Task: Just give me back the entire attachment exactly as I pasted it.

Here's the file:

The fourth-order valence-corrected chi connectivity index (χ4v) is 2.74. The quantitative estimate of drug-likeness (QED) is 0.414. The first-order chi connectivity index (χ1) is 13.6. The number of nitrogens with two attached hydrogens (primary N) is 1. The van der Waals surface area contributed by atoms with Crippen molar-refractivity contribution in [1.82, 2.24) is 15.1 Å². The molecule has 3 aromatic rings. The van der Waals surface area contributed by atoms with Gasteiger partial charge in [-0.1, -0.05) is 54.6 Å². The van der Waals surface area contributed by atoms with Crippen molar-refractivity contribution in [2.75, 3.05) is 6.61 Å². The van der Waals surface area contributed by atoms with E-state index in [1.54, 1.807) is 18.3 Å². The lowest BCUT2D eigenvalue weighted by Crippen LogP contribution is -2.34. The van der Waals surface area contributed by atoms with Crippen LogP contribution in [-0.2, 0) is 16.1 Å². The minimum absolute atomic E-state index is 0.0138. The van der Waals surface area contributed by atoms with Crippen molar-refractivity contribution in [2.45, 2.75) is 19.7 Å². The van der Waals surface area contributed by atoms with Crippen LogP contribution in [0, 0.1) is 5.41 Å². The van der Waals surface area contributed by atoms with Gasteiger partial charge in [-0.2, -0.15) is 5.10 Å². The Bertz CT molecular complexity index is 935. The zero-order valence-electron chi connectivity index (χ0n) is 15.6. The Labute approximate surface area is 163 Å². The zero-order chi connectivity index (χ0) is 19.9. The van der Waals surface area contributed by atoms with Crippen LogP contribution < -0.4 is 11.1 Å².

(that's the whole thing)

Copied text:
The fourth-order valence-corrected chi connectivity index (χ4v) is 2.74. The quantitative estimate of drug-likeness (QED) is 0.414. The first-order chi connectivity index (χ1) is 13.6. The number of nitrogens with two attached hydrogens (primary N) is 1. The van der Waals surface area contributed by atoms with Crippen molar-refractivity contribution in [1.82, 2.24) is 15.1 Å². The molecule has 3 aromatic rings. The van der Waals surface area contributed by atoms with Gasteiger partial charge in [-0.1, -0.05) is 54.6 Å². The van der Waals surface area contributed by atoms with Crippen molar-refractivity contribution in [2.75, 3.05) is 6.61 Å². The van der Waals surface area contributed by atoms with E-state index in [1.54, 1.807) is 18.3 Å². The lowest BCUT2D eigenvalue weighted by Crippen LogP contribution is -2.34. The van der Waals surface area contributed by atoms with Crippen LogP contribution in [-0.2, 0) is 16.1 Å². The minimum absolute atomic E-state index is 0.0138. The van der Waals surface area contributed by atoms with Crippen molar-refractivity contribution in [2.45, 2.75) is 19.7 Å². The van der Waals surface area contributed by atoms with Crippen LogP contribution in [0, 0.1) is 5.41 Å². The van der Waals surface area contributed by atoms with Gasteiger partial charge in [-0.2, -0.15) is 5.10 Å². The Bertz CT molecular complexity index is 935. The zero-order valence-electron chi connectivity index (χ0n) is 15.6. The Labute approximate surface area is 163 Å². The zero-order chi connectivity index (χ0) is 19.9. The van der Waals surface area contributed by atoms with Crippen LogP contribution < -0.4 is 11.1 Å².